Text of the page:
96 percent of disputed city red-light tickets upheld

An independent third party hired by the city has upheld 96 percent of disputed red-light tickets issued after suspicious spikes at a dozen Chicago intersections.

In all, 126 red-light tickets were nullifed, and the city will offer refunds to motorists who paid those violations, after a review of 15,885 red-light tickets.

To restore public confidence in the red-light program severely shaken by a Chicago Tribune investigation and a $2 million bribery scandal, City Hall asked an independent third party,  Grant Thornton LP, to review the tickets in question.  

Letters were mailed to motorists who received those tickets offering them an opportunity for a second look where the onus would be on the city to prove its case, not on the motorist.

The letters generated 3,285 requests for a review. Roughly 96 percent of the 2,953 tickets reviewed so far were validated by Grant Thornton LP.

“In the other 4 percent [126 tickets], the decision was made to vacate the violation and offer a refund if the violation had been paid,” Peter Scales, a spokesman for the city’s Department of Transportation, wrote in an email to the Chicago Sun-Times.

“The onus was squarely on the city and the benefit of the doubt was given to the motorist…The system has to be right…If the evidence did not clearly demonstrate the validity of the violations, the ticket will be vacated and a refund issued.”

The deadline for motorists to exercise their option for a third-party review was the close of business Tuesday.

Scales noted that the 96 percent validation rate is “in line with what we would expect” for red-light violation appeals.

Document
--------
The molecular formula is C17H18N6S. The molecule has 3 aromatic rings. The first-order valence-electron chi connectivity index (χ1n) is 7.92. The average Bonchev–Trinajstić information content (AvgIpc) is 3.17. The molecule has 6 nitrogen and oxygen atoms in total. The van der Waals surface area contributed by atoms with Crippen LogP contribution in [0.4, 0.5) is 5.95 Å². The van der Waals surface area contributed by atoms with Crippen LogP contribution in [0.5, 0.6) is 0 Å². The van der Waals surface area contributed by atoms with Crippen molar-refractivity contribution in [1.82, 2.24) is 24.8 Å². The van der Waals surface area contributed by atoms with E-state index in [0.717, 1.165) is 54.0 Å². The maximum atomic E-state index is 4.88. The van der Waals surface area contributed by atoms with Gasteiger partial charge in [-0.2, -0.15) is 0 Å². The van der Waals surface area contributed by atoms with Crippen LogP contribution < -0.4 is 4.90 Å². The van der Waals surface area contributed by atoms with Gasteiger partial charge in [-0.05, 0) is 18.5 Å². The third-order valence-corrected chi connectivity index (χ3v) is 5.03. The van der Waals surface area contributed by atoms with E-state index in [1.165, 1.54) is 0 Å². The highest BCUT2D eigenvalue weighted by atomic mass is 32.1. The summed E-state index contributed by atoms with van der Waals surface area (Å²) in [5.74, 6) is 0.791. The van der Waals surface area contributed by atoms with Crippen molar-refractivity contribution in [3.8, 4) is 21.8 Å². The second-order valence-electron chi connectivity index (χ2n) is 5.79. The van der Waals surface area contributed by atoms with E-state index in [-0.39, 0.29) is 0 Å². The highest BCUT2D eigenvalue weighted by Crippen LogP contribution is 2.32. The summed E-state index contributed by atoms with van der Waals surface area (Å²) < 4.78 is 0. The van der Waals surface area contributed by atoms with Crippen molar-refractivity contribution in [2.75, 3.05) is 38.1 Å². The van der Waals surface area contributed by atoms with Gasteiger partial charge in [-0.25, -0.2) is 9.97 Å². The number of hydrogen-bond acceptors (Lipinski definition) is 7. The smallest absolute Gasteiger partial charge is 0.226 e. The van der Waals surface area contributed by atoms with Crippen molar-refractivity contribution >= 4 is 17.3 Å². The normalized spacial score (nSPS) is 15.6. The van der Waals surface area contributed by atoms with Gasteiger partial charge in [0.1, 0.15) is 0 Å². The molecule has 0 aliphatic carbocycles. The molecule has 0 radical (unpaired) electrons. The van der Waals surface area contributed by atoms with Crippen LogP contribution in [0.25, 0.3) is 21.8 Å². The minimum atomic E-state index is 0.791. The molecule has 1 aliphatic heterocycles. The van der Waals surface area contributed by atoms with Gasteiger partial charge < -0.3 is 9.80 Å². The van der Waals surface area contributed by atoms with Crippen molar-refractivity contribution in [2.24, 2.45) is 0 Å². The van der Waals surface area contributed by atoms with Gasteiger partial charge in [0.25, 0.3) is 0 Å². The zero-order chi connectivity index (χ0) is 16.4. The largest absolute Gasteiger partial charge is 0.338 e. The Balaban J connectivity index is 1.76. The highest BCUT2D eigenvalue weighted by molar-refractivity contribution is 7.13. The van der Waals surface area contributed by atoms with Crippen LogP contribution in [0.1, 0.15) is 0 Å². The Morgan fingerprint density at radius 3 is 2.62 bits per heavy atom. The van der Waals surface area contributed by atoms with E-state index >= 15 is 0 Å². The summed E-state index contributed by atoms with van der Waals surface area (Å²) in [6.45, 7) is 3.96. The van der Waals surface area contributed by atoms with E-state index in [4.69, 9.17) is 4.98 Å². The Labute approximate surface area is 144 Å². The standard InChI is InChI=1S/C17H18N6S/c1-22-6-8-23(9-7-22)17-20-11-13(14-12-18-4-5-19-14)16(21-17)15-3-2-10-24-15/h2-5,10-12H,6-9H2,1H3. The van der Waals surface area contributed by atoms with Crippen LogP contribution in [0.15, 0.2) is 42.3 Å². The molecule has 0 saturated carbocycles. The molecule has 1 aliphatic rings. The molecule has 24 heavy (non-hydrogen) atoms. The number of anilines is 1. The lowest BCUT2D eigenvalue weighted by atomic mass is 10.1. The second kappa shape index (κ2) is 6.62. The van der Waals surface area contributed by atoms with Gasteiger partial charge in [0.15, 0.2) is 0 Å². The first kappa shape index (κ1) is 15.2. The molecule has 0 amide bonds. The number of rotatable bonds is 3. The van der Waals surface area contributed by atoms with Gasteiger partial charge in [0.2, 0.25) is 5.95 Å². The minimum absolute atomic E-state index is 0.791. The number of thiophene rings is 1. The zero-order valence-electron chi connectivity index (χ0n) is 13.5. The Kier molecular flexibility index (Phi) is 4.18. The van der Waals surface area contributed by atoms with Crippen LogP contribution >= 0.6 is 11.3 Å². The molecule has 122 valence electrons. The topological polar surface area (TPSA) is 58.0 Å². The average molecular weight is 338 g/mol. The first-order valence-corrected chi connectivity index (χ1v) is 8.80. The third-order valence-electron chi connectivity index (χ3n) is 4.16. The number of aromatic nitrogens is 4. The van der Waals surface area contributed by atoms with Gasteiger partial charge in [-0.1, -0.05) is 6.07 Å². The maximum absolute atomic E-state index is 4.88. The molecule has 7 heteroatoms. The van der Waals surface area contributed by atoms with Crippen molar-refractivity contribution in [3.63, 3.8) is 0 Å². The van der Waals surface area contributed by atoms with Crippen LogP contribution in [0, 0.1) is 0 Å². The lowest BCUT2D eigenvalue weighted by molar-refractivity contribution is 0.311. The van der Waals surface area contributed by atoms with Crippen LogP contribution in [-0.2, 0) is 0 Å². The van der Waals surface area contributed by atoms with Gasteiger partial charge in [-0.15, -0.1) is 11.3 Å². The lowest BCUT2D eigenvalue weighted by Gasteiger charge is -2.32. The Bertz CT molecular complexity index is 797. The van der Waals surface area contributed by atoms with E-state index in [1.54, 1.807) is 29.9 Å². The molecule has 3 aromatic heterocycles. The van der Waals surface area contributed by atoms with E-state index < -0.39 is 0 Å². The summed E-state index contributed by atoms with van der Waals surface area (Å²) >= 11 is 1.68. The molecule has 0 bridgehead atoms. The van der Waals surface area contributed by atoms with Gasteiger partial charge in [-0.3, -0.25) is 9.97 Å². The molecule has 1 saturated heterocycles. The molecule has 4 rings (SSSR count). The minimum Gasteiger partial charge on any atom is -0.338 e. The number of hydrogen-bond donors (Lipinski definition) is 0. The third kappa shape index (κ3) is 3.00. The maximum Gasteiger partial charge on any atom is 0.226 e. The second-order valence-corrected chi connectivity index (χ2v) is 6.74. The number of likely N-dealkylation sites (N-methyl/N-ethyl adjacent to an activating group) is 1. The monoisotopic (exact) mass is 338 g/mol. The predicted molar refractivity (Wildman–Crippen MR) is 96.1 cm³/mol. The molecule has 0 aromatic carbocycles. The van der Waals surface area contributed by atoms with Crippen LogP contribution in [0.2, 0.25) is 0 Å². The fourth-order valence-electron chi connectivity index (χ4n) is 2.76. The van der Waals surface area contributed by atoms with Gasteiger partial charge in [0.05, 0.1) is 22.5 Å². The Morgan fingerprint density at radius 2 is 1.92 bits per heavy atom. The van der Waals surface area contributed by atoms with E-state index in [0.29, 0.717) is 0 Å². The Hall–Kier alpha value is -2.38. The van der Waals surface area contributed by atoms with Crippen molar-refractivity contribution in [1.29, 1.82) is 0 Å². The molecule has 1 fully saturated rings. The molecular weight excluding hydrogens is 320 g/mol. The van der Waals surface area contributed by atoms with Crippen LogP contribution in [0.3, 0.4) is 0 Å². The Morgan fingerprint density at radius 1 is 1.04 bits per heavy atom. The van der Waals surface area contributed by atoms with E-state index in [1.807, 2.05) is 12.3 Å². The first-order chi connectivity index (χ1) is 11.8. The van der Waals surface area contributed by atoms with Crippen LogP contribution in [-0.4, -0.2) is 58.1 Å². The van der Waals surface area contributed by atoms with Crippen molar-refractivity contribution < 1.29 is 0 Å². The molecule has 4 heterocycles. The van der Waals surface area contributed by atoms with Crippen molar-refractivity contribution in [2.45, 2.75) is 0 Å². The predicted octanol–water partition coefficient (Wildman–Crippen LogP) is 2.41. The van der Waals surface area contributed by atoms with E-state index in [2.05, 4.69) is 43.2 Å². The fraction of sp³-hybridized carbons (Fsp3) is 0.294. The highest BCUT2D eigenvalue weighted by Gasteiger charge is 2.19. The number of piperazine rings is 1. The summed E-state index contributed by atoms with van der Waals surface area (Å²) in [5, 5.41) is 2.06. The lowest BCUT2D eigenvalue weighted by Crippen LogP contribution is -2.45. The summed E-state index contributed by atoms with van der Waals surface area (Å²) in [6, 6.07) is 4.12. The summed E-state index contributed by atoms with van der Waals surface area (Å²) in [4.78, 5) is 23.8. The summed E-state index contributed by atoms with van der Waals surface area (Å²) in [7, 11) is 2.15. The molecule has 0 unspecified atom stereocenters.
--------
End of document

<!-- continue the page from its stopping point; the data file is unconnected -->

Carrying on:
“In fact, a `turn-over’ rate of 4 percent by the independent third-party in this review is less than half of the 9.5 percent average that were appealed and dismissed by administrative hearing officers during the same period these tickets were issued [2007-to-2013],” he said.

In late July, Emanuel asked Inspector General Joe Ferguson to conduct an exhaustive investigation of the red-light camera program billed as the largest in the nation.

He also offered to review the disputed tickets and refund fines if the tickets were issued in error.

To remove the cloud hanging over a red-light camera system that the mayor counted on to generate $60 million in revenues this year, Emanuel further promised to post daily violations for each of the 352 red-light cameras posted at 174 Chicago intersections.

Ald. Anthony Beale (9th), chairman of the City Council’s Transportation Committee, was not appeased. He demanded that the city “put the brakes on the whole red-light system” until Ferguson completes his investigation of the program and determines the city’s ongoing liability.

Transportation Commissioner Rebekah Scheinfeld countered that the suspicious spikes were confined to less than one-half of 1 percent of all the violations issued during that period.

The following day, Emanuel said he was “angry” about the spikes and, “If any of `em is wrong, they’re gonna get a refund because they deserve it.”

The mayor added, “There should be no inequity in the system. There should be no aberration. And a company, even though it’s a small percentage less than 1 percent, it has to be 100 percent right for there to be trust.”

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